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Animal Hoarding

When Loving an Animal Just Isn't Enough


Animal Hoarding

Confessions: Animal Hoarding

Photo © Animal Planet

Animal hoarding has started to be recognized as a serious issue more recently due to television shows such as "Confessions: Animal Hoarding". People are beginning to realize other people will hoard not only things, but also pets. This issue of animal hoarding presents a number of worries including health and sanitation concerns as well as the more obvious animal abuse and neglect.

Recognizing an Animal Hoarder

Race, sex, and religion don't play a role in animal hoarding. Animal hoarders are found all over, in quiet suburbia and bustling cities. Farmhouses once filled with hired help may now be jammed with stacked cages, filled with "rescued" animals.

Animal hoarding is a disease. It is often an emotional reaction to a bad relationship or an attempt to fill some sort of void in one's life. Animal hoarders (surprisingly) may not see that they have a problem. Worse yet, they often don't want help. It is understandable that they may not want their pets taken away from them, but it is often difficult to convince a hoarder that they and the pets will be better off out of the hoarding situation.

An animal hoarder may shut themselves out from family and close friends after refusing help and isolating themselves from the world. They may be convinced that keeping these animals is the best thing for them, completely blind to the truth. Anger, frustration and many other emotions may stem from the thought of other people taking away the pets, or even in just trying to help find homes for some of them. Animal hoarders often feel that they need their animals to feel loved and accumulate more and more of them to fill that void in their life.

The Problem with Animal Hoarding

If you have never seen the inside of an animal hoarder's home, you may not appreciate the severity of this issue. Every year about 3,500 cases of animal hoarding are reported, and without psychological counseling, people who have already received help are said to have an almost 100% likelihood of hoarding again. This says that North America has a huge issue with animal hoarding.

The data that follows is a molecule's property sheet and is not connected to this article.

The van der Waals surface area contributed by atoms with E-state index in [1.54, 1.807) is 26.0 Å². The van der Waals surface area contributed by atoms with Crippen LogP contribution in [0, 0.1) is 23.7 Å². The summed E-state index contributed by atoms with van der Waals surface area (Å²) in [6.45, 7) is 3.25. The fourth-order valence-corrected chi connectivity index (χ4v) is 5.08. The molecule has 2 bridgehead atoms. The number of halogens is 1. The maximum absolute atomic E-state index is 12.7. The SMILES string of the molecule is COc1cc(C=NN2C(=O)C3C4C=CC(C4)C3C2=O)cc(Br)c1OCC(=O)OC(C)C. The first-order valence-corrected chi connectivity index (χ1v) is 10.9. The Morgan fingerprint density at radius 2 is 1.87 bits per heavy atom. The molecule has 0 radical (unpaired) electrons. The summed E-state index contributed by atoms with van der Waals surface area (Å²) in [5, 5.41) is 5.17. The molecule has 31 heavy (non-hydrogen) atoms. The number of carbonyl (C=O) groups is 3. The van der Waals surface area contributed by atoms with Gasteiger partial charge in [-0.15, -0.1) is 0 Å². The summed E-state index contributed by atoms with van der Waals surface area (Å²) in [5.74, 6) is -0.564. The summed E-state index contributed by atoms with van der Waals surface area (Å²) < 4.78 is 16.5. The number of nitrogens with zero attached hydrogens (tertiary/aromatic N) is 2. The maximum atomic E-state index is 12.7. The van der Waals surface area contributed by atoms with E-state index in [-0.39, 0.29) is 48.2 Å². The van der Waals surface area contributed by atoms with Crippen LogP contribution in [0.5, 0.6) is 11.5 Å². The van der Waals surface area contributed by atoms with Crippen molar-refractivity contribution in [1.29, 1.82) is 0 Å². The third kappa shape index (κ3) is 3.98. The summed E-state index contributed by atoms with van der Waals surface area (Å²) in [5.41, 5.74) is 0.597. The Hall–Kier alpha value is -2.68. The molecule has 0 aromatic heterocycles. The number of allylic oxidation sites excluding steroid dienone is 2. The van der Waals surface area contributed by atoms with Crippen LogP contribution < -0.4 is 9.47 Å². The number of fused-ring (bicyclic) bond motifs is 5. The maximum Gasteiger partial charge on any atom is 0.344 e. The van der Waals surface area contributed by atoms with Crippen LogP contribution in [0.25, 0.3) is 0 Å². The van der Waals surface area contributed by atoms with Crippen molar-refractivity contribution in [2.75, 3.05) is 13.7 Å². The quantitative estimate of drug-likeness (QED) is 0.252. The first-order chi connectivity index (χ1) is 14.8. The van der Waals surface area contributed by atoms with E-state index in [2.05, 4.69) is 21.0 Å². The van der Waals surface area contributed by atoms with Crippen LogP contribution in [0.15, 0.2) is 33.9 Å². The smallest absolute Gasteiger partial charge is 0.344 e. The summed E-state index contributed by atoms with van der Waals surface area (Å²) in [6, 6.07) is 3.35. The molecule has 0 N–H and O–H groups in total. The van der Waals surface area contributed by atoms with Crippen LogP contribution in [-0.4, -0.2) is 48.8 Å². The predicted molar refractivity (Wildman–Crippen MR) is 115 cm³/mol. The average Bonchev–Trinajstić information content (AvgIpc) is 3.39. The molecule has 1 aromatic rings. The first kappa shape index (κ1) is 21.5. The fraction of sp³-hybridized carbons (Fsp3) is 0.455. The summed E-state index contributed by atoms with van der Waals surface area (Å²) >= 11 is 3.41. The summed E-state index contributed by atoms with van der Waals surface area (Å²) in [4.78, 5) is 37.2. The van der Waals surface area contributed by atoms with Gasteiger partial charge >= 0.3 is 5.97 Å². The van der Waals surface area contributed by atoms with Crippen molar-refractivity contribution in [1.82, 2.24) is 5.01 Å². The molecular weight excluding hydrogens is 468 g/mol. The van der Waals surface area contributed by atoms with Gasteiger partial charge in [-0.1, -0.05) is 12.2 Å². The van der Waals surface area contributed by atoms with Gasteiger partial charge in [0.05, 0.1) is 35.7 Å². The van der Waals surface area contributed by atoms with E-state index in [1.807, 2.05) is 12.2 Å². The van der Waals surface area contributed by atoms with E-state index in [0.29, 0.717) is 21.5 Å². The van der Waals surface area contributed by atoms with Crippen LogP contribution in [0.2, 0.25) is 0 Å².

Just over half of all animal hoarding cases involve cats and/or dogs. This means that about 40% of all animal hoarders keep birds, farm animals, reptiles, pocket pets, and many other exotic pets and wildlife. There is no "typical" animal hoarder and the imagery of a "crazy cat lady" is only one type of hoarder.

Visualize cage upon cage, stacked floor to ceiling, wall to wall, in closets, on tables, in the place of furniture - to the point of barely being able to walk into any room, and sometimes not being able to enter rooms at all. This is what an animal hoarder may live in. While not all cases are this severe, most are. Now add into this visualization (the type of animal doesn't matter), feces, urine soaked belongings, hair or feathers everywhere, animals darting out of your way as you try not to trip on them, other pets fighting with each other over scraps of food, sick pets curled up in a corner on a pile of feces, newborn pets crawling around in dirt and grime since their owner couldn't afford to get all the animals fixed, the noise of all the animals, the smell of urine, ammonia and rotting, deceased animals - this is the reality of animal hoarding. This isn't an extreme case - this is a fairly common case. And these people are often unwilling to change and find these pets new homes and get them help.

Animal hoarders can't afford vet bills for all their pets. They can usually barely buy food for them all, if at all. Spaying and neutering everyone is out of the question, parasite control is too expensive, and keeping everyone clean would require an army of people around the clock. Caring for a large number of animals is impossible with only one or two people. And just giving them a roof over their head and some love is not enough.

Bird hoarders run into respiratory issues with all the dander, the overwhelming smell of ammonia from the urine of caged pets and wildlife is enough to make anyone pass out, and if the pets are untamed, the mere safety of living in a house with these animals running around in non-existent.

How to Help

Thankfully there are people out there who want to help. Animal Hoarding Project helps people. If you have ever seen an episode of the Animal Planet "Confessions: Animal Hoarding" you will see what this group does. They provide veterinary care and placement of the pets and give people and pets a chance at a new life. After helping the animals, it is still important to help the old animal hoarder psychologically to get counseling. Otherwise they are sure to return to their old, harmful ways.

If you know someone who has a hoarding issue, show your support. Don't try to take the animals away. Offer to find them someone to talk to about their problem. The hoarder needs to be the one to make the conscious decision to re-home their pets and get some help.

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